Second, one area of the ventral striatum, the nucleus accumbens, is activated when people anticipate monetary gains. After it’s activated, people make riskier choices. In other words, reframing might lead to less risk aversion.

We may think our decisions stem from separate processes, with the amygdala carrying emotions and the prefrontal cortex carrying cognition. This is useful, although assigning a specific function to a specific area is an oversimplification. Networks of areas are involved, and reframing clearly acts at different levels. It doesn’t always work, but it is a powerful tool to move clients in the right direction.

If that fails with a client, other methods known to reduce fear may help (for example, exposing people to small losses to reduce their fear, gradually forming new memories.) Over time, the amygdalae will quiet down. If a client is reluctant to sell a specific stock, perhaps he or she can experiment by selling a small fraction of the total.

The key is for clients to distance themselves from the automatic emotional responses. This requires you to encourage slow, deliberate thinking. Psychology professor Boaz Keysar and his colleagues found an interesting way to achieve this: If you know a second language, make your decision using this language instead of your native tongue. This gives you greater emotional distance and reduces the loss aversion bias. The same process also reduces the degree to which participants in these studies were swayed by the way a decision was framed.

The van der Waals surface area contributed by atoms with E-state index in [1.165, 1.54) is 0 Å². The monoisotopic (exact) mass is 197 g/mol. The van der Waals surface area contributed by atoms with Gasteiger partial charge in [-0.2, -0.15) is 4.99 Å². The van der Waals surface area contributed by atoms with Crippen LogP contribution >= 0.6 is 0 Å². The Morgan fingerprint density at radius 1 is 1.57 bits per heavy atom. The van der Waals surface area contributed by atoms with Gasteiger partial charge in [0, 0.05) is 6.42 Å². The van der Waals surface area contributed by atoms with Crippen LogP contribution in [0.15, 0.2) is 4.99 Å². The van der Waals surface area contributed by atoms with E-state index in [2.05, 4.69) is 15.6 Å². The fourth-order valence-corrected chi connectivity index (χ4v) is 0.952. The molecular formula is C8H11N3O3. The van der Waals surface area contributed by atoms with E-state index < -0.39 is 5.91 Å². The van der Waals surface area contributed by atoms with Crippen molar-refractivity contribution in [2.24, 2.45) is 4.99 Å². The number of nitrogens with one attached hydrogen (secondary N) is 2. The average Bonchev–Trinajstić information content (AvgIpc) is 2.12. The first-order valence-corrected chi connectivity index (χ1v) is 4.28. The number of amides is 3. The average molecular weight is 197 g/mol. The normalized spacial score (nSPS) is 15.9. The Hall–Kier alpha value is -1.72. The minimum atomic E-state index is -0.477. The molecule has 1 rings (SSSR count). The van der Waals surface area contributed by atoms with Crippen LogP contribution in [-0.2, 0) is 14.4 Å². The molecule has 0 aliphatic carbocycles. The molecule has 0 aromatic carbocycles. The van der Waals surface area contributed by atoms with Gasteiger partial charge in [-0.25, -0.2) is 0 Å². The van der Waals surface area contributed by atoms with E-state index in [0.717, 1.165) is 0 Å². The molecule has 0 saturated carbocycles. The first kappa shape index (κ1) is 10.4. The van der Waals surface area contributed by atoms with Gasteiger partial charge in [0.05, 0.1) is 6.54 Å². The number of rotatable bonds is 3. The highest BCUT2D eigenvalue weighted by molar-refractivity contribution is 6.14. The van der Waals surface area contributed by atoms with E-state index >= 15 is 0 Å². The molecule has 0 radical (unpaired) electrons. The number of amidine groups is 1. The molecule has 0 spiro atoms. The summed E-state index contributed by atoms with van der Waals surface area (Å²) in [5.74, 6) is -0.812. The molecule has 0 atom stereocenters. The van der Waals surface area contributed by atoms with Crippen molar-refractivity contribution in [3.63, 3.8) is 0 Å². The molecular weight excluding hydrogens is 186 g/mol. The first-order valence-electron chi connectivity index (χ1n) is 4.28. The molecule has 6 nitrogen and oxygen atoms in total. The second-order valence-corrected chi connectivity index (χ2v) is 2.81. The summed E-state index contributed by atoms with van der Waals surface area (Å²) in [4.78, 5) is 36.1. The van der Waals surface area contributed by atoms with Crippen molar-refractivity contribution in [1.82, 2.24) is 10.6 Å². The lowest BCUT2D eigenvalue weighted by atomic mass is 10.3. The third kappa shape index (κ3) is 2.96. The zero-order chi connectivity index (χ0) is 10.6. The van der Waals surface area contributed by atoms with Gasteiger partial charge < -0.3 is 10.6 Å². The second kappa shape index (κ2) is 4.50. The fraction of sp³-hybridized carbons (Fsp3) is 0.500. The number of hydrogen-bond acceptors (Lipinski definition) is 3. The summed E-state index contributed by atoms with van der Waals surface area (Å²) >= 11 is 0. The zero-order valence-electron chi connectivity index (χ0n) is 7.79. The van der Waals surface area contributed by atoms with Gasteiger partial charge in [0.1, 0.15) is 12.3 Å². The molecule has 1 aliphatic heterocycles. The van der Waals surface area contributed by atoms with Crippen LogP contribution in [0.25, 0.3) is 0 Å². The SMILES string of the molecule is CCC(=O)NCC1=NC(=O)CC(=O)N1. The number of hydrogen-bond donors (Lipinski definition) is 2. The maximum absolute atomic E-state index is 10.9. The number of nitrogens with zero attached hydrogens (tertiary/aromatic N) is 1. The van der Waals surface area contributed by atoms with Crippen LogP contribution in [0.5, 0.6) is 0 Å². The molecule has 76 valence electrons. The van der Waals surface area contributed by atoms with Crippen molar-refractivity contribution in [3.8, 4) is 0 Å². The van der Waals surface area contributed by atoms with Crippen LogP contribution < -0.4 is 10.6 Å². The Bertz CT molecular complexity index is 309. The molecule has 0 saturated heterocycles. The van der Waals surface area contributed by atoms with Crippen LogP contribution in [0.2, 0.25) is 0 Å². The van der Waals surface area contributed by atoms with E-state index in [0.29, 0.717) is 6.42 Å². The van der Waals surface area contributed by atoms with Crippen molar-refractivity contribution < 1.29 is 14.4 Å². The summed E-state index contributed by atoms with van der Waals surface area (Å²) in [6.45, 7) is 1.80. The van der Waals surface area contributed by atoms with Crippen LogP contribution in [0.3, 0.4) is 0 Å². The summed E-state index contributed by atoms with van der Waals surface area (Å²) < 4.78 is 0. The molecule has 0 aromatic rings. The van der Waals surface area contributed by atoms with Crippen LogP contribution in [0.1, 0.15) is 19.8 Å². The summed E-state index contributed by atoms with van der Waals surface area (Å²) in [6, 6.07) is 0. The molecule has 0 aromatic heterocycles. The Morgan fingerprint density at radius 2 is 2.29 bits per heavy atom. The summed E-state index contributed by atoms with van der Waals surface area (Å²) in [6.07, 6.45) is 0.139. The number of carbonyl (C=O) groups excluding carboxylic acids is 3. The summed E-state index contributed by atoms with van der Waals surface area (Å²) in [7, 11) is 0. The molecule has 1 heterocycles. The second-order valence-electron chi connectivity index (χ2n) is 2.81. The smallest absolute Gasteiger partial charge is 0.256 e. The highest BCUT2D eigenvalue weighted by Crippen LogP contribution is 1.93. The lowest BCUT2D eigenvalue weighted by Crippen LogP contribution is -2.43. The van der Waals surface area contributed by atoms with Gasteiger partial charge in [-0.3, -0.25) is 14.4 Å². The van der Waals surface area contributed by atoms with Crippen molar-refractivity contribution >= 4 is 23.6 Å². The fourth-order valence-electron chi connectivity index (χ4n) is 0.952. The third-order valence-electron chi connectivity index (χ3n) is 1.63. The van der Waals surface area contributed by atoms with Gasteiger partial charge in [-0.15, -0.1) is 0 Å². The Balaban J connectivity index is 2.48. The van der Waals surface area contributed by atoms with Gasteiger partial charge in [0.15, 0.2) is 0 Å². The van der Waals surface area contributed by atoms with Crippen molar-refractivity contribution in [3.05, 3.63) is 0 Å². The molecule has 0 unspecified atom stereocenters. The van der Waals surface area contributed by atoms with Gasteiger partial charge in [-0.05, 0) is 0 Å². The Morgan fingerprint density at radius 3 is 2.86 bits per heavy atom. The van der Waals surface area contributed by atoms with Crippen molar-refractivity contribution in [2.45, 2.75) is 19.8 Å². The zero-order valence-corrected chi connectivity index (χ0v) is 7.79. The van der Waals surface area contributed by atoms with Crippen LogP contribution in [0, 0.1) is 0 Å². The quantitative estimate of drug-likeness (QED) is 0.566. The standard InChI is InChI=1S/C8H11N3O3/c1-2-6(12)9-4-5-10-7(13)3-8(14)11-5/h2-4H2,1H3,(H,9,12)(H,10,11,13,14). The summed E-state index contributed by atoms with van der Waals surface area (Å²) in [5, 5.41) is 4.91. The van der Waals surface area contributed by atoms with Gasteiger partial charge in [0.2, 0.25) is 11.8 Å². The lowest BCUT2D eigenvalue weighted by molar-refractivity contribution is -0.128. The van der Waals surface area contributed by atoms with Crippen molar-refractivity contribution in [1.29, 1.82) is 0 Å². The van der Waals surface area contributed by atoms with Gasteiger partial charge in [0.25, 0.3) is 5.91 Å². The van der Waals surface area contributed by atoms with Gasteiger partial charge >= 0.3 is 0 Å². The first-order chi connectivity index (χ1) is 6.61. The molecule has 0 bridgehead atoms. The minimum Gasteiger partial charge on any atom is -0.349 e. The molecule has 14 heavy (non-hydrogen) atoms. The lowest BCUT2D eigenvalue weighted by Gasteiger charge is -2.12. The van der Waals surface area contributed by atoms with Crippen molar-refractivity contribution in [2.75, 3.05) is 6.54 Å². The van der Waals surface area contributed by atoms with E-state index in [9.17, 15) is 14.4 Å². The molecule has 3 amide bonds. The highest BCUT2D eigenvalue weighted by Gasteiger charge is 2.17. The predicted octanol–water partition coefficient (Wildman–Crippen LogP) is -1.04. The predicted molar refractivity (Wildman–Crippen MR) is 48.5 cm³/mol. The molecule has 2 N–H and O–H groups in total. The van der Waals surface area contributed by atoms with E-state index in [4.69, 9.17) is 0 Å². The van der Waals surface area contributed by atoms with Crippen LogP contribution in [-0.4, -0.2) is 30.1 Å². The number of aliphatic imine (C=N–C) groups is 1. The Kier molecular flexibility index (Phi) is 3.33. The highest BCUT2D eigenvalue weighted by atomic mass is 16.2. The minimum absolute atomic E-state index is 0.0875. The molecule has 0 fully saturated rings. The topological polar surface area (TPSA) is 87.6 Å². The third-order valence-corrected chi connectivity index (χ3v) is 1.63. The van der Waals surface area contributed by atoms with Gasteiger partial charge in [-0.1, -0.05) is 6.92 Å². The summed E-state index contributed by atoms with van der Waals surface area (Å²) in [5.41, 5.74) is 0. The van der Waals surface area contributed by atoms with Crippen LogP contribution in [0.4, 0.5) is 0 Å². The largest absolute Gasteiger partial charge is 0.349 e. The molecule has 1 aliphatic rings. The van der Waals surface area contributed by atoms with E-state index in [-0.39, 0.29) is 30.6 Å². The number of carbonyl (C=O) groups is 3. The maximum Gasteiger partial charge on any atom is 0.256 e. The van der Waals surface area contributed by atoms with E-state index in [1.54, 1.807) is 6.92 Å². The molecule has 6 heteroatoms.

Whatever method we choose, it is important to remember that a rational understanding of the problem alone does not solve it. Even Harry Markowitz, the father of modern portfolio theory, ended up using his emotions when deciding how to invest his retirement money. Financial journalist Jason Zweig once asked him how he manages his investment portfolio. “My intention,” Markowitz explained, “was to minimize my future regret. So I split my contributions 50/50 between bonds and equities.”

Thom Allison, CFP, is the founder of Allison Spielman Advisors in Bellevue, Wash. Andre Golard, Ph.D., is a neuroscientist who offers workshops and coaching on the connection between neuroscience and investing.

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